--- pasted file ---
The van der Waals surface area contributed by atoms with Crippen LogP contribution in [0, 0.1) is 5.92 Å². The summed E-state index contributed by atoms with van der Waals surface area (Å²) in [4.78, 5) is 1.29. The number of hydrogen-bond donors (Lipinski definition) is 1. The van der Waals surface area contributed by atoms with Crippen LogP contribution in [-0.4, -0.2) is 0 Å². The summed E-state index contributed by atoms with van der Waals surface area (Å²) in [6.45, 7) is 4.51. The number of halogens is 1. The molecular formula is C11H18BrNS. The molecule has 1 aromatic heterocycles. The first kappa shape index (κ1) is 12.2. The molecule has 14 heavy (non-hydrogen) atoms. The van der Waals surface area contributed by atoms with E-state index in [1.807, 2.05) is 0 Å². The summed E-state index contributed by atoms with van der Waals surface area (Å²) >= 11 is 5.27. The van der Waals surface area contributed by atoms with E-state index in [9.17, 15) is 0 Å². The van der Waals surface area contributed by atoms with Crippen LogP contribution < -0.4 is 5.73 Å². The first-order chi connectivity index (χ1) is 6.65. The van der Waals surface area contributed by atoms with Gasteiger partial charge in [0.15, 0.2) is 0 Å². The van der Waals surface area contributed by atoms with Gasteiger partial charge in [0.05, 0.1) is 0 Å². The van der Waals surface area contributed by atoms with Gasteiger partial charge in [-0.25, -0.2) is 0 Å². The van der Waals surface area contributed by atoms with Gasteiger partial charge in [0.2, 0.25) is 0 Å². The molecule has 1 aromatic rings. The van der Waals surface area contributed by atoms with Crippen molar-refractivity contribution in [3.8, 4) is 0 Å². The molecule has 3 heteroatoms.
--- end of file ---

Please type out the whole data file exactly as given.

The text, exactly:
The van der Waals surface area contributed by atoms with Crippen LogP contribution in [0, 0.1) is 5.92 Å². The summed E-state index contributed by atoms with van der Waals surface area (Å²) in [4.78, 5) is 1.29. The number of hydrogen-bond donors (Lipinski definition) is 1. The van der Waals surface area contributed by atoms with Crippen LogP contribution in [-0.4, -0.2) is 0 Å². The summed E-state index contributed by atoms with van der Waals surface area (Å²) in [6.45, 7) is 4.51. The number of halogens is 1. The molecular formula is C11H18BrNS. The molecule has 1 aromatic heterocycles. The first kappa shape index (κ1) is 12.2. The molecule has 14 heavy (non-hydrogen) atoms. The van der Waals surface area contributed by atoms with E-state index in [1.807, 2.05) is 0 Å². The summed E-state index contributed by atoms with van der Waals surface area (Å²) >= 11 is 5.27. The van der Waals surface area contributed by atoms with E-state index in [9.17, 15) is 0 Å². The van der Waals surface area contributed by atoms with Crippen LogP contribution < -0.4 is 5.73 Å². The first-order chi connectivity index (χ1) is 6.65. The van der Waals surface area contributed by atoms with Gasteiger partial charge in [0.15, 0.2) is 0 Å². The van der Waals surface area contributed by atoms with Gasteiger partial charge in [0.05, 0.1) is 0 Å². The van der Waals surface area contributed by atoms with Gasteiger partial charge in [-0.25, -0.2) is 0 Å². The van der Waals surface area contributed by atoms with Gasteiger partial charge in [0.2, 0.25) is 0 Å². The molecule has 1 aromatic rings. The van der Waals surface area contributed by atoms with Crippen molar-refractivity contribution in [3.8, 4) is 0 Å². The molecule has 3 heteroatoms.